A Harappan trading and craft production centre at Gola Dhoro (Bagasra)

Kuldeep K. Bhan, V. H. Sonawane, P. Ajithprasad & S. Pratapchandran

Gola Dhoro lies half a kilometre north-east of the village of Bagasra (N 23° 3' 30": E 70° 37'10") on the Gulf of Kutch in Gujarat, India. The archaeological site extends over 1.92 hectares and rises to 7.50m in height above the surrounding area. This small settlement of the Harappan period has been under excavation since 1996 by a team of archaeologists from the Department of Archaeology and Ancient History of the Maharaja Sayajirao, University of Baroda (Figure 1). The work has revealed evidence for trade and manufacture and highlighted the importance of these smaller settlements, far removed from the core area, in the economic development of the Harappan civilisation.

Figure 1
Figure 1. Excavations in progress at Gola Dhoro, Bagasra.

Figure 2
Figure 2. Fortified area of Gola Dhoro, showing the location of the stockpiling area of stone raw material and the shell workshop.
Click to enlarge.

The settlement probably began as a small farming village and subsequently acquired a massive fortification wall measuring 5.20m in width built in three successive stages in the northern half of the site (Figure 2). This wall enclosed an area of approximately 50 x 50m, containing residential houses and craft workshops. However, there are indications that some of the population lived outside the fortified area to the south. Our studies to date have shown that the people of Gola Dhoro manufactured objects of shell, semi-precious stone, faience and copper, besides stockpiling and distribution of various raw materials like variegated jasper and shell to other Harappan workshops.

A rectangular structure measuring 5.60m x 3.20m inside the fortified area (Figure 2) contained a large heap of shell bangles (Figure 3), flanked by two heaps of the raw materials: shells of Turbinella pyrum. The assemblage included large quantities of shell wasters and a grinding stone, confirming the identification of a shell workshop of Harappan times. Sorting of shells on the basis of their quality indicates that the shell-cutters of Bagasra separated out the bad quality shell, implying that, unlike the Harappan shell-working site of Nageshwar on the Gulf Kutch (Bhan 1992, Bhan & Kenoyer 1984: 71), the shell-cutters of Gola Dhoro were not personally involved in the collection of shell. Otherwise they would have discarded bad quality shell near the source area, instead of transporting it for more than 100km to the settlement. Not only the bangles but perhaps also some raw shell and especially Fasciolaria trapezium species were being traded; this material was previously believed to have been obtained from Oman for the manufacture of inlay (Kenoyer 1983: 357).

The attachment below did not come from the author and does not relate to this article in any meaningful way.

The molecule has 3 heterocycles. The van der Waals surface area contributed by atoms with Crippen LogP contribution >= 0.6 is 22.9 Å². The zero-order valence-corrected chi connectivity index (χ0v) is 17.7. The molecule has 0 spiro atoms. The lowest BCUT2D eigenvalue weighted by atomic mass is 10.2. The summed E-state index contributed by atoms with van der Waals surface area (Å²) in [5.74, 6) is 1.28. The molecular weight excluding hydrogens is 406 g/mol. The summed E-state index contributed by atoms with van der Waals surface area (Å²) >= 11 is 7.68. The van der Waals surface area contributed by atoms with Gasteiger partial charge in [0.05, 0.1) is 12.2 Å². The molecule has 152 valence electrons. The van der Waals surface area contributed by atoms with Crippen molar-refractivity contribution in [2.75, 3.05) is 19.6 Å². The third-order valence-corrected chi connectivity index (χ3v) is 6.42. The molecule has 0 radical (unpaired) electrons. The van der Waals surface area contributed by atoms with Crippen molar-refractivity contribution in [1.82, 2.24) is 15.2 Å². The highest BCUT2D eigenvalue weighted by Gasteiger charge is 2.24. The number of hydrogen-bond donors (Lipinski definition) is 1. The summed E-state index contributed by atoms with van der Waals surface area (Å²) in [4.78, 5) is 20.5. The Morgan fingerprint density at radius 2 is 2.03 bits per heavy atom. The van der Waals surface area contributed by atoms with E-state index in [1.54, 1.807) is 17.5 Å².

Figure 3
Figure 3. Detail of the shell workshop, showing thousands of unfinished and finished bangles and raw shell.
Click to enlarge.
Figure 4
Figure 4. The Eastern Gateway.

The manufacture of faience at the site is implied by large chunks of white rock quartz and layers of silica powder associated with intense burning (Figure 4). X-ray diffraction analyses of whitish powder samples from within the fort show it to be quartz powder. The heavy stone querns and pestles found in the same area were perhaps used in the preparation in silica powder. Repeated firing and subsequent crushing of quartz to produce a fine quartz powder for use as an abrasive in the polishing of stone beads can be observed in Khambhat at the present day.

Figure 5
Figure 5. Stone beads: variegated jasper, carnelian, amazonite, lapis lazuli and white faience and shell.

Numerous stone beads (Figure 5) were found in various stages of manufacture and mainly located to the south of the fortification. The assemblage included tapered cylindrical drills made of chert, jasper and chalcedony and constricted cylindrical drills made on a rare form of metamorphic rock that is referred to as 'Ernestite' for drilling soft and hard stones respectively. Another important indication of this industry is the recovery of stockpiles of raw material neatly kept in two clay-lined 'bins' containing large amounts of variegated and molten jasper (Figure 6). Both these bins were recovered from a trench close to the interior eastern periphery of the fortification wall. A preliminary observation of these bins indicated that the materials had been sorted on the basis of size and the type of raw material. One of the bins contained larger chunks of green - red - white variegated jasper, a broken stone dish and a few complete good quality T. pyrum shell, while the other contained small chunks of black and white molten jasper that seems to have been used in the manufacture of beads. The absence of manufacturing waste of the green-red-white - variegated jasper from the site perhaps indicate that this material was not meant to be used at the site but was carefully stockpiled to be shipped to some where else for the manufacture of beads. Preliminary research suggests that this material was brought to the settlement from approximately 70km south-west in Saurashtra.